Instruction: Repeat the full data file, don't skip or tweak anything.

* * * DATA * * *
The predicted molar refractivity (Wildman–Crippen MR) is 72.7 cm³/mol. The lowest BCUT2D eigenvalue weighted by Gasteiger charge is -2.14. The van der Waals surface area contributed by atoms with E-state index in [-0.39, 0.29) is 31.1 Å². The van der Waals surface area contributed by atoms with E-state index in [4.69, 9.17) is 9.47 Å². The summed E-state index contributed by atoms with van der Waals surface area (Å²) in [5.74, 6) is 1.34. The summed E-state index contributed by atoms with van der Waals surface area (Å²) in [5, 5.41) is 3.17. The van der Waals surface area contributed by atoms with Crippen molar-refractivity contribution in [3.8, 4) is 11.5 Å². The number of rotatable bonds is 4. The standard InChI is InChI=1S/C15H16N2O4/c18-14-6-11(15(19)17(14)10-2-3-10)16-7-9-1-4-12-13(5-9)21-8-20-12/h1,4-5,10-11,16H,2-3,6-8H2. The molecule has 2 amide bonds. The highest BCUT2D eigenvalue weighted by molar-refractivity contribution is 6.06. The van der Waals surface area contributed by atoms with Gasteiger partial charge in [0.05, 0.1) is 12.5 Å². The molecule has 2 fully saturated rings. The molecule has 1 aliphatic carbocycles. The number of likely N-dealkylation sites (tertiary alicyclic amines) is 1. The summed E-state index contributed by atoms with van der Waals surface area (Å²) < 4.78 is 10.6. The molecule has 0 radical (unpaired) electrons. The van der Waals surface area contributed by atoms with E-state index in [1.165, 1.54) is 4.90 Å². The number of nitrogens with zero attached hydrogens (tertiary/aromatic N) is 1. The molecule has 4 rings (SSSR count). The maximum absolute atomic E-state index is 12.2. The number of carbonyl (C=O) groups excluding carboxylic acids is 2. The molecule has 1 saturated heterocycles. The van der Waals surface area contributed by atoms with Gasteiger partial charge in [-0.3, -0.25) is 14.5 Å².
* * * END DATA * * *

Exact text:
The predicted molar refractivity (Wildman–Crippen MR) is 72.7 cm³/mol. The lowest BCUT2D eigenvalue weighted by Gasteiger charge is -2.14. The van der Waals surface area contributed by atoms with E-state index in [-0.39, 0.29) is 31.1 Å². The van der Waals surface area contributed by atoms with E-state index in [4.69, 9.17) is 9.47 Å². The summed E-state index contributed by atoms with van der Waals surface area (Å²) in [5.74, 6) is 1.34. The summed E-state index contributed by atoms with van der Waals surface area (Å²) in [5, 5.41) is 3.17. The van der Waals surface area contributed by atoms with Crippen molar-refractivity contribution in [3.8, 4) is 11.5 Å². The number of rotatable bonds is 4. The standard InChI is InChI=1S/C15H16N2O4/c18-14-6-11(15(19)17(14)10-2-3-10)16-7-9-1-4-12-13(5-9)21-8-20-12/h1,4-5,10-11,16H,2-3,6-8H2. The molecule has 2 amide bonds. The highest BCUT2D eigenvalue weighted by molar-refractivity contribution is 6.06. The van der Waals surface area contributed by atoms with Gasteiger partial charge in [0.05, 0.1) is 12.5 Å². The molecule has 2 fully saturated rings. The molecule has 1 aliphatic carbocycles. The number of likely N-dealkylation sites (tertiary alicyclic amines) is 1. The summed E-state index contributed by atoms with van der Waals surface area (Å²) < 4.78 is 10.6. The molecule has 0 radical (unpaired) electrons. The van der Waals surface area contributed by atoms with E-state index in [1.165, 1.54) is 4.90 Å². The number of nitrogens with zero attached hydrogens (tertiary/aromatic N) is 1. The molecule has 4 rings (SSSR count). The maximum absolute atomic E-state index is 12.2. The number of carbonyl (C=O) groups excluding carboxylic acids is 2. The molecule has 1 saturated heterocycles. The van der Waals surface area contributed by atoms with Gasteiger partial charge in [-0.3, -0.25) is 14.5 Å².